Yikes, huh? That was something.
Previously, Bill blew up all the TruBlood factories and then drank all the Lilith, so now he is a crazy person. Everybody is in a real hurry to get away from the Authority compound because Bill is God now, or whatever, but then they stop for a long time at a beach so they can yell at each other. Jason goes abruptly crazy and yells at Nora because she is a vampire, and mainly what he wants is for everybody to tell him where Warlow is: Turns out he's actually mentioned in the Book of Lilith, he's that old. Eventually after he is all yelled out, Jason hops in a random person's car and that random person turns out to be Warlow, so I guess the moral of the story is you shouldn't yell so much, just get in random cars with strange old men and everything will work out.
Like Jason, Pam is very upset about something that is not really very upsetting -- in this case, the fact that Eric never told her about his sister Nora -- and she and Tara have a very long conversation about nothing really. But because this new political figure Truman Burrell has responded to the factory bombings by declaring open season on vampires, which nobody really has a problem with because there is no Authority or anybody to protect vampires from human resentment and violence and guns, the government takes over Fangtasia right in the middle of Pam and Tara trying to figure out how to be lesbians with each other.
Luna dies outside the compound, due to skinwalking, so now Sam has a kid that is a werewolf. Also being a werewolf: Alcide, who as Packmaster has to have threesomes with ladies all the time. Because of you know how in nature, how wolves are always having threesomes? It's like that. It is all very sexual! And of course, very classy, like all werewolf moments.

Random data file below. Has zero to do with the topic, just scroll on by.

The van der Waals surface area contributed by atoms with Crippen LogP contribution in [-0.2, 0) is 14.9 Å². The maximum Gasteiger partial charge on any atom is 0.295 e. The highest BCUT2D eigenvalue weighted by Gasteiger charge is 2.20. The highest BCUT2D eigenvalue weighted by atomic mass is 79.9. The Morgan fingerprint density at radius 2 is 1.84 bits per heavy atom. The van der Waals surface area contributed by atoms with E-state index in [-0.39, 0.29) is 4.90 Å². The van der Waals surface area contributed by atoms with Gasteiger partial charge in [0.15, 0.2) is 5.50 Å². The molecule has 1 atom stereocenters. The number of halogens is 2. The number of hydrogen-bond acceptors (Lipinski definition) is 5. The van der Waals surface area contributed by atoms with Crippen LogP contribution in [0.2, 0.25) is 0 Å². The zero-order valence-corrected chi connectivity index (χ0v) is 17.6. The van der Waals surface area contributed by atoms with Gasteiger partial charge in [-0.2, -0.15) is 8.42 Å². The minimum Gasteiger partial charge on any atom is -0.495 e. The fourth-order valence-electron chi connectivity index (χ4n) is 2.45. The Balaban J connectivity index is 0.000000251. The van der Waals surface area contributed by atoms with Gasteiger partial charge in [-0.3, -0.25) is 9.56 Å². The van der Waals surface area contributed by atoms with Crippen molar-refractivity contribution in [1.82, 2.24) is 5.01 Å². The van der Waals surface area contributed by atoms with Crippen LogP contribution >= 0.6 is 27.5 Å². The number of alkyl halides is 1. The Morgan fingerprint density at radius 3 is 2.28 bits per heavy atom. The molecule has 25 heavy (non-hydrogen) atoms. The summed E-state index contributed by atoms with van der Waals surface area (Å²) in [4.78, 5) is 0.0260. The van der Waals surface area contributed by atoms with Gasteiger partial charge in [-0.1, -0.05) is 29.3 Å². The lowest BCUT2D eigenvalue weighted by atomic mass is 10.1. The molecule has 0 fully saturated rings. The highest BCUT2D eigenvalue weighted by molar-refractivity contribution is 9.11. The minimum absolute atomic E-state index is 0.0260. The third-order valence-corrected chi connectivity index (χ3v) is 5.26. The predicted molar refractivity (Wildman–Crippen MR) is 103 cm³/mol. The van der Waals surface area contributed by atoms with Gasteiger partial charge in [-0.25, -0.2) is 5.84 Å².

Truman Burrell, whose political future is very much tied up in anti-vampire rhetoric, gets the TruBlood people to set up temporary shop in a tea bottling factory that he just happens to own. How does he just happen to own this tea bottling factory? I'm glad you asked. Half of the episode is the scintillating tale that he tells the TruBlood lady about just this thing, which is that he purchased it. He used money to purchase it, in a financial transaction, and so now he has it, which is how money works. (Am I going too fast for you? I know that it's very complicated.)
Eric gives Sookie back her house, first of all because he loves her and second of all because she loves him, but really I think the main reason is so the government won't take it away from him because he's not a person anymore. He does this by stabbing himself with an ink pen and writing I GIVE YOU BACK YOUR HOUSE OKAY on a piece of paper in his blood, which is not how money works. He should get Truman Burrell to explain it to him.